One of the nation’s premier ballet companies has announced a new name and visual identity: Pennsylvania Ballet is now Philadelphia Ballet. Rooted in a nearly sixty-year artistic legacy in the community of Philadelphia, Philadelphia Ballet’s new name is at once a reflection of the company’s dedication to its home city, and a testament to the spirit of experimentation and evolution that lives at the heart of its artistic mission. In keeping with that mission, Philadelphia Ballet is also pleased to announce its highly anticipated return to the stage with a new season of in-person performances, including numerous world premieres, contemporary masterworks and all-time classics.
The decision to become Philadelphia Ballet resulted from a period of deep reflection on the past, present and potential future of the company’s goals and values. As the iconic birthplace of the country and a hub of bold, progressive ideals, the city of Philadelphia exemplifies the defining traits of the company’s artistic identity: passion, innovation, and excellence. In the context of a pandemic that has challenged arts organizations globally to pause and reflect on their role in the communities that they serve, this name change is also an affirmation of the company’s foundational commitment to the diverse audiences that have been essential to its growth for nearly six decades.
“Our company’s evolution into Philadelphia Ballet is not just a cosmetic change. After a year of deep hardship, it is more important than ever that our name reflect the communities we serve and embody the true spirit of our company,” said Executive Director Shelly Power. “Philadelphia is at the core of all that we do. It is not only our home but also our inspiration, a city that both embraces its rich history and thrives on experimentation. Furthermore, our late founder, Barbara Weisberger, originally intended to name her company Philadelphia Ballet. Taking this step to evolve our identity not only honors her intentions, but also celebrates our real and intrinsic connection to the communities of Philadelphia.”
The company’s name change is accompanied by a bold new visual identity. Philadelphia Ballet’s new logo embraces a look and feel that embodies athleticism and a tireless commitment to excellence. In its duality of bold forms and negative space is an evocation of the dynamic artform itself, one that is defined by energy and movement, tension and balance, personality and precision. Likewise, the new typeface reflects the company’s approach to its craft: kinetic, passionate, and innovative. The intentional shapes and synapses in the lettering represent the spellbinding configurations the human body can create, the beautiful pockets of space a choreographer creates among a company, and the space the audience holds for the surprise of each body’s individual story.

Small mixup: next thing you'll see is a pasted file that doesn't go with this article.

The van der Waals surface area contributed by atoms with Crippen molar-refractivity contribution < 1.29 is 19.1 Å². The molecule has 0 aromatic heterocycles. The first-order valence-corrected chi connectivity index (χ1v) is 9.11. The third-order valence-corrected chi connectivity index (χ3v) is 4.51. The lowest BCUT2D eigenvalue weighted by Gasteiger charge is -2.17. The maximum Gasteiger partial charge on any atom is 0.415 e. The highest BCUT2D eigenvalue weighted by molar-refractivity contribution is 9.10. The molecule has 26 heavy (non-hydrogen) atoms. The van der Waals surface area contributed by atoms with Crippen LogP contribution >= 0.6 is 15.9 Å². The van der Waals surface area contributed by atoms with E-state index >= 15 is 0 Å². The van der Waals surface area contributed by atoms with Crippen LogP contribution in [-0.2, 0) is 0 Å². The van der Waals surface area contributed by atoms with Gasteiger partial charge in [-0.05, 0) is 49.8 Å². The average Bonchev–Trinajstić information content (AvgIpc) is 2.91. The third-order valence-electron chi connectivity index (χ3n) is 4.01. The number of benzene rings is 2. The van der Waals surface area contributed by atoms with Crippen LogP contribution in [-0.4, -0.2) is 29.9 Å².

“It is a personal thrill to unveil our new company identity and to share our dynamic 2021/2022 season with our community,” said Artistic Director Angel Corella. “As we turn to this next chapter in our history and embark on a long-awaited return to live ballet, we hope that our audiences will join us as we celebrate the unique and enduring power of in-person dance. It is also a distinct pleasure to welcome our full orchestra back to the stage. Full of works that embody both the traditions and innovations of ballet, this season inaugurates a new path forward for our company, one that strengthens our bond to our city, our audiences and our mission to celebrate this artform. We cannot wait to bring it to life.”
Live musical performance by Philadelphia Ballet Orchestra will be featured in the company’s 2021/2022 season. “I am so moved that we will honor our beloved founder, Barbara Weisberger, by adopting the name she always intended us to have,” said Music Director and Conductor Beatrice Jona Affron. “Our wonderful orchestra was so important to Barbara; it will be all the more exciting and meaningful to return to the Academy of Music as Philadelphia Ballet Orchestra.”
“The Ballet has always been a vital piece of the cultural fabric of Philadelphia, so it is both fitting and exciting that the company’s name now reflects its commitment to our city and our community,” said Jim Kenney, Mayor of Philadelphia. “With this change, the company also embraces Philadelphia’s international reputation as one of the world’s top travel destinations, renowned for its iconic and progressive cultural scene. As Philadelphians continue to face the challenges of the pandemic, the unveiling of Philadelphia Ballet is a sign that this city’s creative, resilient spirit is stronger than ever.”